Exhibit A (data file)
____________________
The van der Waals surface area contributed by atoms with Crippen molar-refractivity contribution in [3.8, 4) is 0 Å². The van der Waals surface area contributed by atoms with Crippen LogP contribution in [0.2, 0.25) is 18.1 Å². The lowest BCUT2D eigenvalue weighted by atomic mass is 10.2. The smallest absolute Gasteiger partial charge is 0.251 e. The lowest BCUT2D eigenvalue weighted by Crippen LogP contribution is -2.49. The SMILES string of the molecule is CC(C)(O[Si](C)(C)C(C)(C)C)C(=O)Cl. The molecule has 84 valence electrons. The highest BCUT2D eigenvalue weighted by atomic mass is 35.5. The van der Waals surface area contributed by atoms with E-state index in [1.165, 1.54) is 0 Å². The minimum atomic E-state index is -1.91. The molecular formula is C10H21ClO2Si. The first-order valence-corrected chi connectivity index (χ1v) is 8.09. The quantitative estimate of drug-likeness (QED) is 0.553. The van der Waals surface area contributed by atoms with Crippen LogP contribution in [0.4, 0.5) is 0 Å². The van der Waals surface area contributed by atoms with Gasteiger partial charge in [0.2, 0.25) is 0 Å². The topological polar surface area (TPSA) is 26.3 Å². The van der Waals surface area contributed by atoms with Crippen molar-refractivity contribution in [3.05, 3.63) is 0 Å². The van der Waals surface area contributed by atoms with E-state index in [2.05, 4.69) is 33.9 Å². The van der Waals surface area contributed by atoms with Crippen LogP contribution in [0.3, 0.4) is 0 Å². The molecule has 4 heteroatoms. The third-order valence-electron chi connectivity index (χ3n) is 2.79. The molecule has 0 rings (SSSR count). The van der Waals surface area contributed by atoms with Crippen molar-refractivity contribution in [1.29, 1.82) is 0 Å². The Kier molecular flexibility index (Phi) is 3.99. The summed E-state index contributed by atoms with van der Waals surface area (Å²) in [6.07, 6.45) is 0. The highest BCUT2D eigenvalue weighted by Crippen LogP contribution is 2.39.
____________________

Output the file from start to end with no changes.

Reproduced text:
The van der Waals surface area contributed by atoms with Crippen molar-refractivity contribution in [3.8, 4) is 0 Å². The van der Waals surface area contributed by atoms with Crippen LogP contribution in [0.2, 0.25) is 18.1 Å². The lowest BCUT2D eigenvalue weighted by atomic mass is 10.2. The smallest absolute Gasteiger partial charge is 0.251 e. The lowest BCUT2D eigenvalue weighted by Crippen LogP contribution is -2.49. The SMILES string of the molecule is CC(C)(O[Si](C)(C)C(C)(C)C)C(=O)Cl. The molecule has 84 valence electrons. The highest BCUT2D eigenvalue weighted by atomic mass is 35.5. The van der Waals surface area contributed by atoms with E-state index in [1.165, 1.54) is 0 Å². The minimum atomic E-state index is -1.91. The molecular formula is C10H21ClO2Si. The first-order valence-corrected chi connectivity index (χ1v) is 8.09. The quantitative estimate of drug-likeness (QED) is 0.553. The van der Waals surface area contributed by atoms with Crippen LogP contribution in [0.4, 0.5) is 0 Å². The van der Waals surface area contributed by atoms with Gasteiger partial charge in [0.2, 0.25) is 0 Å². The topological polar surface area (TPSA) is 26.3 Å². The van der Waals surface area contributed by atoms with Crippen molar-refractivity contribution in [3.05, 3.63) is 0 Å². The van der Waals surface area contributed by atoms with E-state index in [2.05, 4.69) is 33.9 Å². The van der Waals surface area contributed by atoms with Crippen LogP contribution in [0.3, 0.4) is 0 Å². The molecule has 4 heteroatoms. The third-order valence-electron chi connectivity index (χ3n) is 2.79. The molecule has 0 rings (SSSR count). The van der Waals surface area contributed by atoms with Crippen molar-refractivity contribution in [1.29, 1.82) is 0 Å². The Kier molecular flexibility index (Phi) is 3.99. The summed E-state index contributed by atoms with van der Waals surface area (Å²) in [6.07, 6.45) is 0. The highest BCUT2D eigenvalue weighted by Crippen LogP contribution is 2.39.